But who is screenwriting our lives? Fate or coincidence? I want to believe it’s the latter. I want that with all my heart and soul.
Jamie Morton's life is about to be changed when a new pastor – Charlie Jacobs - gets to his town. Charles Jacobs is a singular man, really... except he likes to play with electricity. Everything is normal with him until one day his beloved wife and son dies. That's when things get messy in his life. He stops believing in God and he starts to take his little experiments more seriously.
Religion is the theological equivalent of a quick-buck insurance scam, where you pay in your premium year after year, and then, when you need the benefits you paid for so—pardon the pun—so religiously, you discover the company that took your money does not, in fact, exist.
The book is narrated by Jamie. I was kind of surprised when I saw it was 1st person POV, because I was accustomed to SK's flawless omniscient narration, but it did well for me. In fact, I think I liked it better, but that's mainly because my favourite kind of narration is 1st person, past tense POV.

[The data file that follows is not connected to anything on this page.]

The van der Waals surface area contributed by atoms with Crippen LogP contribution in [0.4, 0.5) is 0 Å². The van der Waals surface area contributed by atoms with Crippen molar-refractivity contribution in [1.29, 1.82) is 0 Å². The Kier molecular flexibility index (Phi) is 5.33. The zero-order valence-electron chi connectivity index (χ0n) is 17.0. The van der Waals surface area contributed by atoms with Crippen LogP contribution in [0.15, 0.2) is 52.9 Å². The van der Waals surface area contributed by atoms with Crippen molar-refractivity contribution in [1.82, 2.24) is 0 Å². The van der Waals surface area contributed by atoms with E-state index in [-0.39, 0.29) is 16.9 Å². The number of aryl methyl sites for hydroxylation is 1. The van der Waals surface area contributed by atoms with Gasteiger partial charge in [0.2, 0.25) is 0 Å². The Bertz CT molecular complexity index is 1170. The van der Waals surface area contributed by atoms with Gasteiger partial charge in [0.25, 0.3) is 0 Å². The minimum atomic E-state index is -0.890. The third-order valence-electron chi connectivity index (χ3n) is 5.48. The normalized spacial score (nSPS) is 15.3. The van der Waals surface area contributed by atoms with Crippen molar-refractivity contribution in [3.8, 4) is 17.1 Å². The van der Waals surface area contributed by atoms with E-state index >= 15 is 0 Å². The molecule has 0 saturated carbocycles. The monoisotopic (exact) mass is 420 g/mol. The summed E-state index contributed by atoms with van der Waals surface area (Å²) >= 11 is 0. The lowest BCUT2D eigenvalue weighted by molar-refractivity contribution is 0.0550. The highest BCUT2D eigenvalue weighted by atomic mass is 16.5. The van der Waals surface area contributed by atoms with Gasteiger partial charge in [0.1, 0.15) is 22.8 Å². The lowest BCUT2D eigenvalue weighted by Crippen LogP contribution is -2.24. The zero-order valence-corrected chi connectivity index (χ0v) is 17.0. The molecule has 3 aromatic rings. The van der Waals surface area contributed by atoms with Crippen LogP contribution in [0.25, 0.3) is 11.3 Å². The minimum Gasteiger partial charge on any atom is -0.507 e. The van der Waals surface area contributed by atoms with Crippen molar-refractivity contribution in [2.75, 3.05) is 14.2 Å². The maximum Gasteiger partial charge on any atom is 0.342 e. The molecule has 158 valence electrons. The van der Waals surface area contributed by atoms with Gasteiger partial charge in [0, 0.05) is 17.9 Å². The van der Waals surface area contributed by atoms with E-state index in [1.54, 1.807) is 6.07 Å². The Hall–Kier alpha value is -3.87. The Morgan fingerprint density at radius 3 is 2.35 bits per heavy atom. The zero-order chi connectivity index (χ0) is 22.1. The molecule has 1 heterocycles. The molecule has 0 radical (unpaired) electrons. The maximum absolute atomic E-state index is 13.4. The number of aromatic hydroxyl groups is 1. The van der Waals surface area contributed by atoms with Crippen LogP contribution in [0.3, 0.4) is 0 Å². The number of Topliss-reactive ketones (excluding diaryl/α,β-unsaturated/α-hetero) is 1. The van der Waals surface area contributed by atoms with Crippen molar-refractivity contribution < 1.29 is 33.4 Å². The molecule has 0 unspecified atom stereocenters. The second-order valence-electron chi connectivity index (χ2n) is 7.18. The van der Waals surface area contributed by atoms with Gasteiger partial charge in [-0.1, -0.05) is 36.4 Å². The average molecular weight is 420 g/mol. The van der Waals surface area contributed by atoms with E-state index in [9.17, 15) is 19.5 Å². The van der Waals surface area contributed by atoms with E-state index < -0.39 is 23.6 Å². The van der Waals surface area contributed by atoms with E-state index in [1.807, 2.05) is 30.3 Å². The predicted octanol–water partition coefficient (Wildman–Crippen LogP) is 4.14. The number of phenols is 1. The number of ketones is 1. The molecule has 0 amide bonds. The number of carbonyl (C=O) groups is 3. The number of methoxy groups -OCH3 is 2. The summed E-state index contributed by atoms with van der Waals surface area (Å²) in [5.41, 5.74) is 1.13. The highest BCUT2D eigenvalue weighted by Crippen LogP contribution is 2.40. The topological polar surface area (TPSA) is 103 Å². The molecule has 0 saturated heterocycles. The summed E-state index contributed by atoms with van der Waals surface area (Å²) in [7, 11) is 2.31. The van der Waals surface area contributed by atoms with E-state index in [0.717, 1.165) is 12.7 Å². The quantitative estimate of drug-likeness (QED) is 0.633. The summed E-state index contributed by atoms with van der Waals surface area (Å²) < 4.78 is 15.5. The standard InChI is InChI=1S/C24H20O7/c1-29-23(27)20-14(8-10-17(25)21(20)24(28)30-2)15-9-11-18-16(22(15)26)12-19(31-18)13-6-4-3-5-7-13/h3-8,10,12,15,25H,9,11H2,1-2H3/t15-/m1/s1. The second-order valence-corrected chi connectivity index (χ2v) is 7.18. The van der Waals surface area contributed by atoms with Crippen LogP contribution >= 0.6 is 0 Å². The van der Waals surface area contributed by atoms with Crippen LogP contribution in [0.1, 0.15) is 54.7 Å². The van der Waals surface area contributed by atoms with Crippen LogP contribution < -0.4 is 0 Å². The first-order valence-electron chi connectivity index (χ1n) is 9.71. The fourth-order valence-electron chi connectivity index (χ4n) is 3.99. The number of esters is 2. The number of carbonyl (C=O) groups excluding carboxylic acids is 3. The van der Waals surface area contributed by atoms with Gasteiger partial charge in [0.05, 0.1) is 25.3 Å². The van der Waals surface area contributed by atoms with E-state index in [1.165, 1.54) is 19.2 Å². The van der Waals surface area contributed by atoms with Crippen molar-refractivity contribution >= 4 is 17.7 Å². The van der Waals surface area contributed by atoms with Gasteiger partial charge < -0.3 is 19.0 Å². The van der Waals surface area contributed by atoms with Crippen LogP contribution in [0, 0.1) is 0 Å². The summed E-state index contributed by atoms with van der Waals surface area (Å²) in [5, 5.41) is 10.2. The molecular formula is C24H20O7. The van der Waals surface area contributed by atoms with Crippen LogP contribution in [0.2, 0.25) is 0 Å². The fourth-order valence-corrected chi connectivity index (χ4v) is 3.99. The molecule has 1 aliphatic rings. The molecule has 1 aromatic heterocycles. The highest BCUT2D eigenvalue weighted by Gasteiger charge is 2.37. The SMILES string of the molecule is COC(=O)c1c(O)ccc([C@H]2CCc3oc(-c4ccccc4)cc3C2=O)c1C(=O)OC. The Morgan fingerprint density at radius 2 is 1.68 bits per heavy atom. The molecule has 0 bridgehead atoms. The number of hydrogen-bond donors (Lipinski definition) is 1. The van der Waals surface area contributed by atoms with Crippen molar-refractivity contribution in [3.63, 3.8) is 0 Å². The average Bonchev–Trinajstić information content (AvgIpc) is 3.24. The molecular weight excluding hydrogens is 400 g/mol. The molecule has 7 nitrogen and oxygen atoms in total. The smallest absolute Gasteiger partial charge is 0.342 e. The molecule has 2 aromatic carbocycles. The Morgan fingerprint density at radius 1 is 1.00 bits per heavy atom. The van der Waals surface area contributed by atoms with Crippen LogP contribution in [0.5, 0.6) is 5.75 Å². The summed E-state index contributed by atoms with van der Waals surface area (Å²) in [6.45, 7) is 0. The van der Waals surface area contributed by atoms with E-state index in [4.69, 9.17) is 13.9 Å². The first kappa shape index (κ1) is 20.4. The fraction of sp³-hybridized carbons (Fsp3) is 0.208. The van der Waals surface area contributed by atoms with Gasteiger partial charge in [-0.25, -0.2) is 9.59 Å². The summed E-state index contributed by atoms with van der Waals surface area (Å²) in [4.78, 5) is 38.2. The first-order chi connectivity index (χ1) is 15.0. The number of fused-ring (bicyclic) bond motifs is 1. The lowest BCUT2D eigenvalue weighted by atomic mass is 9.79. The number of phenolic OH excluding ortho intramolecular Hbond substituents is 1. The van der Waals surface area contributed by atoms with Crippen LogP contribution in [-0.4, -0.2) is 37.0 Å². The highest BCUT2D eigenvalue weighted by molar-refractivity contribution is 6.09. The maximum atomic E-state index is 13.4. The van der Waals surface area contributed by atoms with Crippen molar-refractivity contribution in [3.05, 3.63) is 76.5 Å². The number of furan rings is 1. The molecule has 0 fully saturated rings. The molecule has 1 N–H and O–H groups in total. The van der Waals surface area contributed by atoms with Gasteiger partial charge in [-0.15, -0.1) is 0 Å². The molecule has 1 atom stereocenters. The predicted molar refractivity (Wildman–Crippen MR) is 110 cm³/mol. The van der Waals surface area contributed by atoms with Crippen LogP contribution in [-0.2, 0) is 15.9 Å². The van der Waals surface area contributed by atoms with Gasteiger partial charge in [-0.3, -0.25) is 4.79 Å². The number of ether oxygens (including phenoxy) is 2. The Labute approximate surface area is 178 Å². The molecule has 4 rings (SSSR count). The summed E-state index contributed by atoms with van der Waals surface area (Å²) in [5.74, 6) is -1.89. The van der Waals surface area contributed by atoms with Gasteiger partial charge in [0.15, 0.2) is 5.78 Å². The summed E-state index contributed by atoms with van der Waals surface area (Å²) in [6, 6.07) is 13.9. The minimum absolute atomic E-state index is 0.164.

It has a really slow start, but trust me when I say it is worth all the wait. Jamie starts the book by telling us how he met his “fifth business” and from there he tells us his entire life up until the point in which he meets Jacobs again, which is when things started to get... let's say... interesting.
This is how we bring about our own damnation, you know - by ignoring the voice that begs us to stop. To stop while there's still time.
You'll never look at life and death the same way after reading this book. I'm not going to spoil people who haven't read this, but trust me on that. I read the same thing in many reviews and all I though was “please, a damn book is not going to change my view of religion and death”. How wrong I was.
The writing and characterisation was as perfect as ever. All the characters were flawed and realistic and well-developed. No complaints about that. As for the writing... as I said, it was amazing. Vivid descriptions, with passages in which the narrator seemed to ramble (only later you would discover the ramblings were necessary) and start talking to you, easy to read, etc.
Something happened. Something, something, something.
I'm not going to get over this book any time soon. Right now, I'm going to
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